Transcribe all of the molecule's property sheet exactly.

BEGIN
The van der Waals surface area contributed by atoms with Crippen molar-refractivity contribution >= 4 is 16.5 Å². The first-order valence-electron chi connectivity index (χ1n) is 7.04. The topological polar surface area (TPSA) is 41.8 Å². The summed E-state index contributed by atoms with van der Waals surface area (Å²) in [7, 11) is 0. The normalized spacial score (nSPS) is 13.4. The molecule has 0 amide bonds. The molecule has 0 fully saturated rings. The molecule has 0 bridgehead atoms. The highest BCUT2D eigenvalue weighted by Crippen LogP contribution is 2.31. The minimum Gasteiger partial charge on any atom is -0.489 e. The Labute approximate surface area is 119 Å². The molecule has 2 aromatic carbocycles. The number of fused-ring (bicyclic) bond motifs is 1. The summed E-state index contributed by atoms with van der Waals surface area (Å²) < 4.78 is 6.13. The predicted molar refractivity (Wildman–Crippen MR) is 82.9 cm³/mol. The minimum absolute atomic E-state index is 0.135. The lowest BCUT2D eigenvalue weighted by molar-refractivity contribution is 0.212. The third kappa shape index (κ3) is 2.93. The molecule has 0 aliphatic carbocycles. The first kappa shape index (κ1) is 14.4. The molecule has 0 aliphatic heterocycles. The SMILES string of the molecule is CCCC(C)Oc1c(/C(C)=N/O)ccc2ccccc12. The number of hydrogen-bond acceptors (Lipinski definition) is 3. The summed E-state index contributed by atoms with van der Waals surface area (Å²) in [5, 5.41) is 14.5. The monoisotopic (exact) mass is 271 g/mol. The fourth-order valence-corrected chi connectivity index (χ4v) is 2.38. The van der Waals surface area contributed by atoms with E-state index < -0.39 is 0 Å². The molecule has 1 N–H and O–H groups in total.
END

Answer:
The van der Waals surface area contributed by atoms with Crippen molar-refractivity contribution >= 4 is 16.5 Å². The first-order valence-electron chi connectivity index (χ1n) is 7.04. The topological polar surface area (TPSA) is 41.8 Å². The summed E-state index contributed by atoms with van der Waals surface area (Å²) in [7, 11) is 0. The normalized spacial score (nSPS) is 13.4. The molecule has 0 amide bonds. The molecule has 0 fully saturated rings. The molecule has 0 bridgehead atoms. The highest BCUT2D eigenvalue weighted by Crippen LogP contribution is 2.31. The minimum Gasteiger partial charge on any atom is -0.489 e. The Labute approximate surface area is 119 Å². The molecule has 2 aromatic carbocycles. The number of fused-ring (bicyclic) bond motifs is 1. The summed E-state index contributed by atoms with van der Waals surface area (Å²) < 4.78 is 6.13. The predicted molar refractivity (Wildman–Crippen MR) is 82.9 cm³/mol. The minimum absolute atomic E-state index is 0.135. The lowest BCUT2D eigenvalue weighted by molar-refractivity contribution is 0.212. The third kappa shape index (κ3) is 2.93. The molecule has 0 aliphatic carbocycles. The first kappa shape index (κ1) is 14.4. The molecule has 0 aliphatic heterocycles. The SMILES string of the molecule is CCCC(C)Oc1c(/C(C)=N/O)ccc2ccccc12. The number of hydrogen-bond acceptors (Lipinski definition) is 3. The summed E-state index contributed by atoms with van der Waals surface area (Å²) in [5, 5.41) is 14.5. The monoisotopic (exact) mass is 271 g/mol. The fourth-order valence-corrected chi connectivity index (χ4v) is 2.38. The van der Waals surface area contributed by atoms with E-state index < -0.39 is 0 Å². The molecule has 1 N–H and O–H groups in total.